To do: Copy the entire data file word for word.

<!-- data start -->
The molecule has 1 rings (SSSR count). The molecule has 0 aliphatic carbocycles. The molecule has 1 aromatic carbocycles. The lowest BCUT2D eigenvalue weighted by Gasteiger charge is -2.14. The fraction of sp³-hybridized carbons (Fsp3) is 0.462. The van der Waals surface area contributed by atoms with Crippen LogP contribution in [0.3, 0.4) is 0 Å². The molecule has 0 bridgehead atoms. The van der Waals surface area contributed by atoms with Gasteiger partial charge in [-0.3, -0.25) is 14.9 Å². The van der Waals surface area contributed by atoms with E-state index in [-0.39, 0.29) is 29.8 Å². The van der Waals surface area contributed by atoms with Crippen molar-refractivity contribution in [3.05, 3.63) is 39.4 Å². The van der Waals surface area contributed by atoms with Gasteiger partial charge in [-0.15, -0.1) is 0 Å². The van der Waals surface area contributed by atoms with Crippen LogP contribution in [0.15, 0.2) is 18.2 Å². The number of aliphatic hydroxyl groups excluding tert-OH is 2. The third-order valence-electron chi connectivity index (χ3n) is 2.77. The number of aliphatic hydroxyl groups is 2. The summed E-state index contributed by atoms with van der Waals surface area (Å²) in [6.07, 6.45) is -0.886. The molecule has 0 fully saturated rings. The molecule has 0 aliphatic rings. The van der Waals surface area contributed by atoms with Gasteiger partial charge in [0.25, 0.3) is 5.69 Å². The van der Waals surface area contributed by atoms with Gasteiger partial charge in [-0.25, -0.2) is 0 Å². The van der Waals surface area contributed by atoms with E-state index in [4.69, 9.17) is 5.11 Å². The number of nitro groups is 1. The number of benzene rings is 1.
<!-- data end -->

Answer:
The molecule has 1 rings (SSSR count). The molecule has 0 aliphatic carbocycles. The molecule has 1 aromatic carbocycles. The lowest BCUT2D eigenvalue weighted by Gasteiger charge is -2.14. The fraction of sp³-hybridized carbons (Fsp3) is 0.462. The van der Waals surface area contributed by atoms with Crippen LogP contribution in [0.3, 0.4) is 0 Å². The molecule has 0 bridgehead atoms. The van der Waals surface area contributed by atoms with Gasteiger partial charge in [-0.3, -0.25) is 14.9 Å². The van der Waals surface area contributed by atoms with E-state index in [-0.39, 0.29) is 29.8 Å². The van der Waals surface area contributed by atoms with Crippen molar-refractivity contribution in [3.05, 3.63) is 39.4 Å². The van der Waals surface area contributed by atoms with Gasteiger partial charge in [-0.15, -0.1) is 0 Å². The van der Waals surface area contributed by atoms with Crippen LogP contribution in [0.15, 0.2) is 18.2 Å². The number of aliphatic hydroxyl groups excluding tert-OH is 2. The third-order valence-electron chi connectivity index (χ3n) is 2.77. The number of aliphatic hydroxyl groups is 2. The summed E-state index contributed by atoms with van der Waals surface area (Å²) in [6.07, 6.45) is -0.886. The molecule has 0 fully saturated rings. The molecule has 0 aliphatic rings. The van der Waals surface area contributed by atoms with Gasteiger partial charge in [0.25, 0.3) is 5.69 Å². The van der Waals surface area contributed by atoms with Gasteiger partial charge in [-0.25, -0.2) is 0 Å². The van der Waals surface area contributed by atoms with E-state index in [4.69, 9.17) is 5.11 Å². The number of nitro groups is 1. The number of benzene rings is 1.